HOW I DID THAT STORY: Covering Climate At Nearly 20,000 Feet

Ten breaths. Ten steps. Ten breaths. Ten steps. In tortured fashion, I struggled to follow Ohio State glaciologist Lonnie Thompson up the steep, scree-strewn slopes of Naimona’nyi, a brooding massif that rises 25,242 ft. in the far corner of southwestern Tibet.
READ MORE



A LEADING SCIENTIST’S PERSPECTIVE: The Scientist/Journalist Experience On Remote Mountain Research Expeditions

How does journalism mix with science on an expedition to remote mountain glaciers? In the end the answer really depends on the character and expectations of the individuals involved. So far our experiences with journalists have been very positive and productive, and I believe the same can be said for their experiences with us.

READ MORE



Rhetoric as an Effective Political Tool: Journalists Need to Beware, Focus on Real Issues (Pt.2 of 2)

Pete Du Pont, chairman of the Dallas-based National Center for Policy Analysis (see Note), rails in The Wall Street Journal against “the global-warming establishment” and “the Gore globalists.”

Fred Singer in a column originally published in the Washington Times writes that “global warming has become an article of faith for many, with its own theology and orthodoxy.”

READ MORE



Common Climate Misconceptions

1970s ‘Global Cooling’ Concerns Lacked Today’s Scientific Rigor and Relevance

Journalists covering the climate change issue for any period of time quickly run across arguments that the big concern just a few decades back had involved global cooling and not global warming.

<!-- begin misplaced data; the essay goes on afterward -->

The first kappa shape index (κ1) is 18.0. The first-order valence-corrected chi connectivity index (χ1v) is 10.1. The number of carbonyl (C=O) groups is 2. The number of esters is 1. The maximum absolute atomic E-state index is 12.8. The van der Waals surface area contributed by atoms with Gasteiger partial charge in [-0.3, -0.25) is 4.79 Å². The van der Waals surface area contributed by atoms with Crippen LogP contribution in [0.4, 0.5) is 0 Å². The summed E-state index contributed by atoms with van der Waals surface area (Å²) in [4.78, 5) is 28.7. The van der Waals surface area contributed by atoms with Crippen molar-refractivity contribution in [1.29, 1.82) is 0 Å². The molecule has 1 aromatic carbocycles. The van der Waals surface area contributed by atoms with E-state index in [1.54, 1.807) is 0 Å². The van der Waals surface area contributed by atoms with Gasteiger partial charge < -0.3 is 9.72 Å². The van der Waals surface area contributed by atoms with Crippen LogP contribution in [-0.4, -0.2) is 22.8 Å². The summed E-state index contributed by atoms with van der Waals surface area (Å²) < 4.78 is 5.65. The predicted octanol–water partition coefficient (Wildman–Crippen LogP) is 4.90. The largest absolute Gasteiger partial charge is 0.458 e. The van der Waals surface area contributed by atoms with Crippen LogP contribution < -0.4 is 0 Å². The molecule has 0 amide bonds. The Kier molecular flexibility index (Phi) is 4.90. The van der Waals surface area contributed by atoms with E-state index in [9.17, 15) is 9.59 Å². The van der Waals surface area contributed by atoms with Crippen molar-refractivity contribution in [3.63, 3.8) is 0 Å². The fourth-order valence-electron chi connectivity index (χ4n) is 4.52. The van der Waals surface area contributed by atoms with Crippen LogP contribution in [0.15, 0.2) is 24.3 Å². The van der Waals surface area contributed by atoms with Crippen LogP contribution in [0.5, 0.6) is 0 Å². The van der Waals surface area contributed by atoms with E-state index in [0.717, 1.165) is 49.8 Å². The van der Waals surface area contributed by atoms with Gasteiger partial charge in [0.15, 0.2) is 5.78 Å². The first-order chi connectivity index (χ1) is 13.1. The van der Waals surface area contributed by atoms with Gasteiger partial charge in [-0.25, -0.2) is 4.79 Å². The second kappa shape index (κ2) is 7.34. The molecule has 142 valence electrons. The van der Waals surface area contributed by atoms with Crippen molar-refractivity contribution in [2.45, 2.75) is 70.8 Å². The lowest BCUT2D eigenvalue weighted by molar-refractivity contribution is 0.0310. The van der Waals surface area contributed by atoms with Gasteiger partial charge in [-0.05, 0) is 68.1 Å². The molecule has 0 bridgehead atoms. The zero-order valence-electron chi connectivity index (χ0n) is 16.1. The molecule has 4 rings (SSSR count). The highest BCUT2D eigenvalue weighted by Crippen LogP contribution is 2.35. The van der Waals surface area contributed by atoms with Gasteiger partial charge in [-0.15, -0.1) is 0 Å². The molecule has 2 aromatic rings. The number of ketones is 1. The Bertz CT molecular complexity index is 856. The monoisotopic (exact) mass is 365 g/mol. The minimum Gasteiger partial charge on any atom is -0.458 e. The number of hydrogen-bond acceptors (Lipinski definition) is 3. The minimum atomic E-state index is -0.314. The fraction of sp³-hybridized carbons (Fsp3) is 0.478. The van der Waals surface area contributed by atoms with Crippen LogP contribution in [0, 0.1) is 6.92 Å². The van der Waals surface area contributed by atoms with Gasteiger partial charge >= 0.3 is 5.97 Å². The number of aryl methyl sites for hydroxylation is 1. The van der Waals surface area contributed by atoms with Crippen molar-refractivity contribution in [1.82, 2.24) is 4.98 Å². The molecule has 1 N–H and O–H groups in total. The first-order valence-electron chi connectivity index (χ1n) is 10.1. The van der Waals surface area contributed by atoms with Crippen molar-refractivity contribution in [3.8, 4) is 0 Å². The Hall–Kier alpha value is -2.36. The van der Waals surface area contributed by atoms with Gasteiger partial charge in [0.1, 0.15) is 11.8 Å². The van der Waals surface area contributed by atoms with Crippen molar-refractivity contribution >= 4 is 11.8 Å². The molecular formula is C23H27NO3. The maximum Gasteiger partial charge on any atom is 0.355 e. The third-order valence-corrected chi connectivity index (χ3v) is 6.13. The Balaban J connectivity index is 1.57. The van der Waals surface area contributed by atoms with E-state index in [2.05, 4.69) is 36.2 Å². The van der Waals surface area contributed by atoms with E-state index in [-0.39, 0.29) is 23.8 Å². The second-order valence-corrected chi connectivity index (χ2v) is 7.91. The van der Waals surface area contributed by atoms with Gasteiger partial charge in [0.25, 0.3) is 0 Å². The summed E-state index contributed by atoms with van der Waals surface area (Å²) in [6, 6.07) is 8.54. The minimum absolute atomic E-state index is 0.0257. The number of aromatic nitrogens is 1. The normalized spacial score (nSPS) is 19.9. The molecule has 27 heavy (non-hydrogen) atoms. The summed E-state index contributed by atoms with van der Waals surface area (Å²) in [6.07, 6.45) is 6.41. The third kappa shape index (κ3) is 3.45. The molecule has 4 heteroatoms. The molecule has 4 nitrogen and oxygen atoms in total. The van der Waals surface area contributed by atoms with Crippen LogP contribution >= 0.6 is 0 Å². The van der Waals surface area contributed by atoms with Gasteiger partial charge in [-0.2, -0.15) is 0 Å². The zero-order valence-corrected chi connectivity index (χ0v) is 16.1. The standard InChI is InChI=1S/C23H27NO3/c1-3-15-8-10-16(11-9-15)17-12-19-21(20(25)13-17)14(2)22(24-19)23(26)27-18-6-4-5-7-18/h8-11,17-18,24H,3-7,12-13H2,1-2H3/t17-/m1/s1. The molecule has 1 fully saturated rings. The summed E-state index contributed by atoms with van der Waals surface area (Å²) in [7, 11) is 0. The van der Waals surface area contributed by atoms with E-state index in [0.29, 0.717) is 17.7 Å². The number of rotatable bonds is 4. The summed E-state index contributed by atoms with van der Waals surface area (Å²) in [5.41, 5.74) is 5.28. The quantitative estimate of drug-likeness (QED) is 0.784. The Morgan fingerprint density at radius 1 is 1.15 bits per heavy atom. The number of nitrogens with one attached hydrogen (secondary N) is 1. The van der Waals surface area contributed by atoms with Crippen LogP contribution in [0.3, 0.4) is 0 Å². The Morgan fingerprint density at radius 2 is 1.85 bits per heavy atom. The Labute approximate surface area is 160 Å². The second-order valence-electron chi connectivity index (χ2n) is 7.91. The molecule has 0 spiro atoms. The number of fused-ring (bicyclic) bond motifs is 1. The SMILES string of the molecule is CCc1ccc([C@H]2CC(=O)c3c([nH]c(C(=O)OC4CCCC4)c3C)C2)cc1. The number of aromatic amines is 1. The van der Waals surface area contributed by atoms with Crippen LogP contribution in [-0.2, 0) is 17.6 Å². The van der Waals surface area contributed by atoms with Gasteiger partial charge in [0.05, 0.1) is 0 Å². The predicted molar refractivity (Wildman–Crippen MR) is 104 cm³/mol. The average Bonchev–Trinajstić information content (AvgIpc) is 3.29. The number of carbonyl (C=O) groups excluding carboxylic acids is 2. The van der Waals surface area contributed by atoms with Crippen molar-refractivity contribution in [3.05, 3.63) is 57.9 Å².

They will do well to step back and look hard at those claims to see if they really hold up.

READ MORE



Common Climate Misconceptions

CO2 as a Feedback and Forcing in the Climate System

A fundamental misconception about the role that carbon dioxide plays in glacial transitions has helped fuel the argument that the lag time between temperature and CO2 in the paleoclimate record casts doubt on carbon dioxide as an important greenhouse gas.

READ MORE



Independent Audit Supports Official U.S. Surface Temperature Record

Measuring the temperature of an entire country is no easy undertaking.

Numerous factors such as the heat island effect of urban areas and poor quality measuring sites mean that any aggregate temperature calculation must adjust for potential biases.

A recent effort by Anthony Watts and a team of dozens of volunteers at SurfaceStations.org succeeded in surveying and photographing more than one third of the 1,221 temperature measuring stations in the US Historical Climatology Network (USHCN). An analysis of the temperature trend in the stations identified as well sited and rural corresponds surprisingly well with the official NASA GISTEMP temperature record of the United States. The similar findings suggest that, despite a number of poor quality measuring stations, the official temperature record for the U.S. appears to be quite accurate.

READ MORE



NPR’s Year-Long Climate Connection Series: Focus on Climate Change as it Affects Peoples’ Lives

Four years ago, staff editors and producers at National Public Radio began plans for an expansive series of reports showing how climate change has worked its way into every aspect of life around the globe, from the poorest coastal citizen to the largest industrial leader.

Then Hurricane Katrina hit the Gulf Coast and dominated environmental programming for months.

READ MORE



Page 98 of 100« First...96979899100